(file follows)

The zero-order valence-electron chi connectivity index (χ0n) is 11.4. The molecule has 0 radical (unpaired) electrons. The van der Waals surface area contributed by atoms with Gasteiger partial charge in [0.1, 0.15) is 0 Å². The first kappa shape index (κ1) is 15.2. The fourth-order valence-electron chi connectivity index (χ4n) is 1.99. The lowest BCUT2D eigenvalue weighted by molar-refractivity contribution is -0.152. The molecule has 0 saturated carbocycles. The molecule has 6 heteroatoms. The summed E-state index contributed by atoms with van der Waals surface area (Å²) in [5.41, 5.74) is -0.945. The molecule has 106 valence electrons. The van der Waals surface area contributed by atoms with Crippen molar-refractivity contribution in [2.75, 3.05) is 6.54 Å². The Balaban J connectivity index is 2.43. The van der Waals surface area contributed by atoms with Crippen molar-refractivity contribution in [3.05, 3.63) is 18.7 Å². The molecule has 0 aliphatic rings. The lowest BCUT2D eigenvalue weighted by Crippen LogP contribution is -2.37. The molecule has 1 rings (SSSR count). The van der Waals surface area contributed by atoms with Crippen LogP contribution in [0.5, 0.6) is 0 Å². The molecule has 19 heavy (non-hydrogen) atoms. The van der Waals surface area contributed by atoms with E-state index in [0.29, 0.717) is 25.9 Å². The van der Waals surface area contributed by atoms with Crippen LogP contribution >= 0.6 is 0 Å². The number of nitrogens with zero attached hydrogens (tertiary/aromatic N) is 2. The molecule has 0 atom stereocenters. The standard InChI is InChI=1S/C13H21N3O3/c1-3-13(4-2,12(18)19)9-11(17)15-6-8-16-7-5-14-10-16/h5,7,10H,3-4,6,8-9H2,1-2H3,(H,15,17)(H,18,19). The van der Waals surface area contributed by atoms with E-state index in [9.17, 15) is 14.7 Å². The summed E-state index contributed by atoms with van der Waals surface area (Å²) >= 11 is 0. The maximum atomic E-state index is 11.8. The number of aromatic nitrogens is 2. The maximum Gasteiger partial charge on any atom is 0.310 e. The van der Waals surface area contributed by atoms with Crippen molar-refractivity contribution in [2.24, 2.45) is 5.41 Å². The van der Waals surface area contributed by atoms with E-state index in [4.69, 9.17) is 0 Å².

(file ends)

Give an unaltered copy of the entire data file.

The zero-order valence-electron chi connectivity index (χ0n) is 11.4. The molecule has 0 radical (unpaired) electrons. The van der Waals surface area contributed by atoms with Gasteiger partial charge in [0.1, 0.15) is 0 Å². The first kappa shape index (κ1) is 15.2. The fourth-order valence-electron chi connectivity index (χ4n) is 1.99. The lowest BCUT2D eigenvalue weighted by molar-refractivity contribution is -0.152. The molecule has 0 saturated carbocycles. The molecule has 6 heteroatoms. The summed E-state index contributed by atoms with van der Waals surface area (Å²) in [5.41, 5.74) is -0.945. The molecule has 106 valence electrons. The van der Waals surface area contributed by atoms with Crippen molar-refractivity contribution in [2.75, 3.05) is 6.54 Å². The Balaban J connectivity index is 2.43. The van der Waals surface area contributed by atoms with Crippen molar-refractivity contribution in [3.05, 3.63) is 18.7 Å². The molecule has 0 aliphatic rings. The lowest BCUT2D eigenvalue weighted by Crippen LogP contribution is -2.37. The molecule has 1 rings (SSSR count). The van der Waals surface area contributed by atoms with Crippen LogP contribution in [0.5, 0.6) is 0 Å². The molecule has 19 heavy (non-hydrogen) atoms. The van der Waals surface area contributed by atoms with E-state index in [0.29, 0.717) is 25.9 Å². The van der Waals surface area contributed by atoms with Crippen LogP contribution >= 0.6 is 0 Å². The number of nitrogens with zero attached hydrogens (tertiary/aromatic N) is 2. The molecule has 0 atom stereocenters. The standard InChI is InChI=1S/C13H21N3O3/c1-3-13(4-2,12(18)19)9-11(17)15-6-8-16-7-5-14-10-16/h5,7,10H,3-4,6,8-9H2,1-2H3,(H,15,17)(H,18,19). The van der Waals surface area contributed by atoms with E-state index in [9.17, 15) is 14.7 Å². The summed E-state index contributed by atoms with van der Waals surface area (Å²) >= 11 is 0. The maximum atomic E-state index is 11.8. The number of aromatic nitrogens is 2. The maximum Gasteiger partial charge on any atom is 0.310 e. The van der Waals surface area contributed by atoms with Crippen molar-refractivity contribution in [2.24, 2.45) is 5.41 Å². The van der Waals surface area contributed by atoms with E-state index in [4.69, 9.17) is 0 Å².